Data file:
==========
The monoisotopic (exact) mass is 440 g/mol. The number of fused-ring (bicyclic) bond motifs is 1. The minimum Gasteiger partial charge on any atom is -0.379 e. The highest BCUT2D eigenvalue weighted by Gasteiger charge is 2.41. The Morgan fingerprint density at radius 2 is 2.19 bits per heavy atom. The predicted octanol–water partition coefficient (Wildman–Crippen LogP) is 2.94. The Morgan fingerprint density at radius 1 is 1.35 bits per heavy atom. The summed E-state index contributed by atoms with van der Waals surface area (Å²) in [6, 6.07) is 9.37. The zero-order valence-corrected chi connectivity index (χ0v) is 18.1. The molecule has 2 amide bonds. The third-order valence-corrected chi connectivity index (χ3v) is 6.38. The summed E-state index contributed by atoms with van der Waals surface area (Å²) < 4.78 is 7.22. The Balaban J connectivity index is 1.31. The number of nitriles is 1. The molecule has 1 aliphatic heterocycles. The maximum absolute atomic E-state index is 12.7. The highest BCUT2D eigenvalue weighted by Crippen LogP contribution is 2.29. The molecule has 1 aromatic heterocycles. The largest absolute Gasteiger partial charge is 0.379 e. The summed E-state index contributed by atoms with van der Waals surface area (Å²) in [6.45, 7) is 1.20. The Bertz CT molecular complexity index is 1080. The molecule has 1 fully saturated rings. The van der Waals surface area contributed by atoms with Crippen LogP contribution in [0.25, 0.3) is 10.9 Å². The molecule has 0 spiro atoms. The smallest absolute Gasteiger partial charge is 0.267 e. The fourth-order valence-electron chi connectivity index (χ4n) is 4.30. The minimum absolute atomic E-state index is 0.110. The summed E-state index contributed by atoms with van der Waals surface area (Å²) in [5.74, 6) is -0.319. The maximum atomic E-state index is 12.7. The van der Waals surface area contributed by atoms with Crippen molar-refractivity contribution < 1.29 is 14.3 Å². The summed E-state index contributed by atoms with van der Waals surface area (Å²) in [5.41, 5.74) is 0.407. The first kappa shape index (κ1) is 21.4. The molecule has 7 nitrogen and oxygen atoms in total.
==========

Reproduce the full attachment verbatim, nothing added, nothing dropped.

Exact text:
The monoisotopic (exact) mass is 440 g/mol. The number of fused-ring (bicyclic) bond motifs is 1. The minimum Gasteiger partial charge on any atom is -0.379 e. The highest BCUT2D eigenvalue weighted by Gasteiger charge is 2.41. The Morgan fingerprint density at radius 2 is 2.19 bits per heavy atom. The predicted octanol–water partition coefficient (Wildman–Crippen LogP) is 2.94. The Morgan fingerprint density at radius 1 is 1.35 bits per heavy atom. The summed E-state index contributed by atoms with van der Waals surface area (Å²) in [6, 6.07) is 9.37. The zero-order valence-corrected chi connectivity index (χ0v) is 18.1. The molecule has 2 amide bonds. The third-order valence-corrected chi connectivity index (χ3v) is 6.38. The summed E-state index contributed by atoms with van der Waals surface area (Å²) < 4.78 is 7.22. The Balaban J connectivity index is 1.31. The number of nitriles is 1. The molecule has 1 aliphatic heterocycles. The maximum absolute atomic E-state index is 12.7. The highest BCUT2D eigenvalue weighted by Crippen LogP contribution is 2.29. The molecule has 1 aromatic heterocycles. The largest absolute Gasteiger partial charge is 0.379 e. The summed E-state index contributed by atoms with van der Waals surface area (Å²) in [6.45, 7) is 1.20. The Bertz CT molecular complexity index is 1080. The molecule has 1 fully saturated rings. The van der Waals surface area contributed by atoms with Crippen LogP contribution in [0.25, 0.3) is 10.9 Å². The molecule has 0 spiro atoms. The smallest absolute Gasteiger partial charge is 0.267 e. The fourth-order valence-electron chi connectivity index (χ4n) is 4.30. The minimum absolute atomic E-state index is 0.110. The summed E-state index contributed by atoms with van der Waals surface area (Å²) in [5.74, 6) is -0.319. The maximum atomic E-state index is 12.7. The van der Waals surface area contributed by atoms with Crippen molar-refractivity contribution < 1.29 is 14.3 Å². The summed E-state index contributed by atoms with van der Waals surface area (Å²) in [5.41, 5.74) is 0.407. The first kappa shape index (κ1) is 21.4. The molecule has 7 nitrogen and oxygen atoms in total.